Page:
So far, the development of TOD in Indonesia is still being carried out by the government through State-Owned Enterprises (SOEs). The government even plans to build a TOD area around the gate of the rail-based transportation transit station. "Transportation, in this case, includes fast trains, which until now it is not clear what stations will be built. As for road-based, so far, SOEs are still doing it and there is no private involvement at all," said Totok.
TOD will be developed at 17 station points, namely Depokbaru Station, Pasar Minggu, Durenkalibata, Cawang, Tebet, Manggarai, Jatinegara, Sudirman, Karet, Tanahabang, Palmerah, Kebayoran, Juanda, Cikini, Jakartakota, Grogol, and Klender.
The policy of encouraging development around the gates of public transportation stations (TOD Policy) needs to be supported by various policies from the government. So he welcomed the LVC concept from the government.
LVC has two alternative implementation bases. First is the tax-based LVC which includes construction around transit gates subject to additional tax, increase in NJOP & PBB, Land Tax, and imposition of additional taxes on land/building owners (betterment charges).
The second alternative is the LVC-based development, including development around the transit gate regulated by compensation for the increase in the Building Floor Coefficient (KLB) and the obligation to provide land to the government.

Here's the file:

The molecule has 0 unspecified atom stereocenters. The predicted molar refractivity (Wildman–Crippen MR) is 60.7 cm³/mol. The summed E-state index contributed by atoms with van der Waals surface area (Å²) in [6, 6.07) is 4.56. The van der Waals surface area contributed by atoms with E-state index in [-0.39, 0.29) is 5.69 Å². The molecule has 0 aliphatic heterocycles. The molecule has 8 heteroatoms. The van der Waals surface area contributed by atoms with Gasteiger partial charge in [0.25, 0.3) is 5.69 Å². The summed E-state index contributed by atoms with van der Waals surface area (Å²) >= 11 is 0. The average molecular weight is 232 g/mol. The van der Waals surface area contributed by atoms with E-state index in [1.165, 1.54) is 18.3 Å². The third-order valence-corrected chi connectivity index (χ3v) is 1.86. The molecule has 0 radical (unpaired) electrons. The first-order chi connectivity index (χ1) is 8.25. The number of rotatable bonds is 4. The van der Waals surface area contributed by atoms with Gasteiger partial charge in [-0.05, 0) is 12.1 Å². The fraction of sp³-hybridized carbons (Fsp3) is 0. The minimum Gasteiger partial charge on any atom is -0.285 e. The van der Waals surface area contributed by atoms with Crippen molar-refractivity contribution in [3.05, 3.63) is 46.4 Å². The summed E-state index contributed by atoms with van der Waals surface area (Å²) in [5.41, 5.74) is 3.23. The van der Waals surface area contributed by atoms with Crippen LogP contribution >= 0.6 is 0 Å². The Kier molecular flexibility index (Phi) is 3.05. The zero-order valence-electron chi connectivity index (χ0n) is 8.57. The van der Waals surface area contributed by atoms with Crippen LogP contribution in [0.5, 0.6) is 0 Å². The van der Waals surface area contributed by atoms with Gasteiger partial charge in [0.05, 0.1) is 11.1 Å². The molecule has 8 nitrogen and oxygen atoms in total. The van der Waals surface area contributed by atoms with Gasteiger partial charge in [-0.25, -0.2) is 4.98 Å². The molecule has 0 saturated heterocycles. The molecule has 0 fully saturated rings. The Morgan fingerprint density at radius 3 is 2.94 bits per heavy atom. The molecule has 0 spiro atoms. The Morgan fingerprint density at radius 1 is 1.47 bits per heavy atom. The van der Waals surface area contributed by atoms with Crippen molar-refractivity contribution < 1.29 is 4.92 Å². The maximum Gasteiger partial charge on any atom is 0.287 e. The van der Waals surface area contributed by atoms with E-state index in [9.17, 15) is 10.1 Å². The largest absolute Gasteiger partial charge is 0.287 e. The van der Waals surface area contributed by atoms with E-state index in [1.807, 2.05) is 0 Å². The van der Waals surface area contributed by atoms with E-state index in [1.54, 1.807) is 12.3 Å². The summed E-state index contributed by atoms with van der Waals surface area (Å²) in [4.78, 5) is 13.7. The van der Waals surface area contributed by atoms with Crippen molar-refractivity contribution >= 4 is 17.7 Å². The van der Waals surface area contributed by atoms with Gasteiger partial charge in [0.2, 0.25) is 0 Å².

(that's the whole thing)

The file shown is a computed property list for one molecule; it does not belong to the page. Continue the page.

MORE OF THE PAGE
Jakarta as a learning laboratory
According to the Deputy Chairman of the Governing Council for the Indonesian Institute for Housing and Urban Development (HUD Institute), Oswar Mungkasa, the LVC concept is actually only emerging at this time. In fact, Jakarta has actually implemented it around eight to 10 years ago.
"I want to say that LVC is not new for us in Indonesia, but maybe we don't know it as LVC, it's still sporadic, it hasn't become an integrated concept and it's not yet in the context of TOD," said Oswar.
Oswar hopes that LVC will become a very qualified source of financing, of course, but according to him, one thing that must be understood together is that this LVC must be contextual.
According to him, each city will definitely have a different implementation of TOD such as the success of Hong Kong and Tokyo. "So we put experiences from other countries into the context of cities in Indonesia," said Oswar.
He explained why Hong Kong was successful because the people there have a very low level of car ownership and a very high population density. So when there is a TOD, they will automatically use it, even 75% of population pass the TOD.
"I suggest Jakarta as a learning laboratory, many things have been done by Jakarta and it is very useful for us to study and the issues are real," said Oswar, adding, “Don't focus too much on revenue because there are other things that must be considered, such as how to reduce costs and how to mitigate risks.
"W we have to move quickly. There are 2 million people every day who must be served immediately through this TOD concept," said Oswar.
TOD has become very important for housing development today in Jakarta. With significant support from the government, LVC will accelerate TOD across Indonesia.